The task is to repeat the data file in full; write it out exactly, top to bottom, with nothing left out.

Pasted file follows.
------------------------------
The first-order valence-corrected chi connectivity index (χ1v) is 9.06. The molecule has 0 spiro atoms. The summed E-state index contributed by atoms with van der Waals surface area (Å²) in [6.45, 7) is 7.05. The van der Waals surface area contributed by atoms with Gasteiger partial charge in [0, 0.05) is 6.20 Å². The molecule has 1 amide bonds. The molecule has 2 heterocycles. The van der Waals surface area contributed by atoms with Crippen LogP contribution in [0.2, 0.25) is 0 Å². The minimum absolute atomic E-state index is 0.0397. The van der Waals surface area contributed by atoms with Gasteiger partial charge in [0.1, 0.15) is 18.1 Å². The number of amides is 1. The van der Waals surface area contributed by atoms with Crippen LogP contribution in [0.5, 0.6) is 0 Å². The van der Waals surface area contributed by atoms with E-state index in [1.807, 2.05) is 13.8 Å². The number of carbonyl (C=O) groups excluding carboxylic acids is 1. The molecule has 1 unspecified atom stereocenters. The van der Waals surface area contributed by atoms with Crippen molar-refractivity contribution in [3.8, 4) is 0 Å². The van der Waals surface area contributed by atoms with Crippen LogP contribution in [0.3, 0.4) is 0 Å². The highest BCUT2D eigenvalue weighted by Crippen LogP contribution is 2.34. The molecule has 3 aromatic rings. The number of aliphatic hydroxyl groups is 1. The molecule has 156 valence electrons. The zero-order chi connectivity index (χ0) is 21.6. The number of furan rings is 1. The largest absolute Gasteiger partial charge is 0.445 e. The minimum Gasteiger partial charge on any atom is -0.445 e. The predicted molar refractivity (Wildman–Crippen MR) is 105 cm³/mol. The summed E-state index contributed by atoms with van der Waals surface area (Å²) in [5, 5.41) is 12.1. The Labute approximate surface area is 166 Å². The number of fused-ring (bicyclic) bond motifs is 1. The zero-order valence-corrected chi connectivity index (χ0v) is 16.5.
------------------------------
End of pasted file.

The first-order valence-corrected chi connectivity index (χ1v) is 9.06. The molecule has 0 spiro atoms. The summed E-state index contributed by atoms with van der Waals surface area (Å²) in [6.45, 7) is 7.05. The van der Waals surface area contributed by atoms with Gasteiger partial charge in [0, 0.05) is 6.20 Å². The molecule has 1 amide bonds. The molecule has 2 heterocycles. The van der Waals surface area contributed by atoms with Crippen LogP contribution in [0.2, 0.25) is 0 Å². The minimum absolute atomic E-state index is 0.0397. The van der Waals surface area contributed by atoms with Gasteiger partial charge in [0.1, 0.15) is 18.1 Å². The number of amides is 1. The van der Waals surface area contributed by atoms with Crippen LogP contribution in [0.5, 0.6) is 0 Å². The van der Waals surface area contributed by atoms with E-state index in [1.807, 2.05) is 13.8 Å². The number of carbonyl (C=O) groups excluding carboxylic acids is 1. The molecule has 1 unspecified atom stereocenters. The van der Waals surface area contributed by atoms with Crippen molar-refractivity contribution in [3.8, 4) is 0 Å². The van der Waals surface area contributed by atoms with Crippen LogP contribution in [0.3, 0.4) is 0 Å². The highest BCUT2D eigenvalue weighted by Crippen LogP contribution is 2.34. The molecule has 3 aromatic rings. The number of aliphatic hydroxyl groups is 1. The molecule has 156 valence electrons. The zero-order chi connectivity index (χ0) is 21.6. The number of furan rings is 1. The largest absolute Gasteiger partial charge is 0.445 e. The minimum Gasteiger partial charge on any atom is -0.445 e. The predicted molar refractivity (Wildman–Crippen MR) is 105 cm³/mol. The summed E-state index contributed by atoms with van der Waals surface area (Å²) in [5, 5.41) is 12.1. The Labute approximate surface area is 166 Å². The number of fused-ring (bicyclic) bond motifs is 1. The zero-order valence-corrected chi connectivity index (χ0v) is 16.5.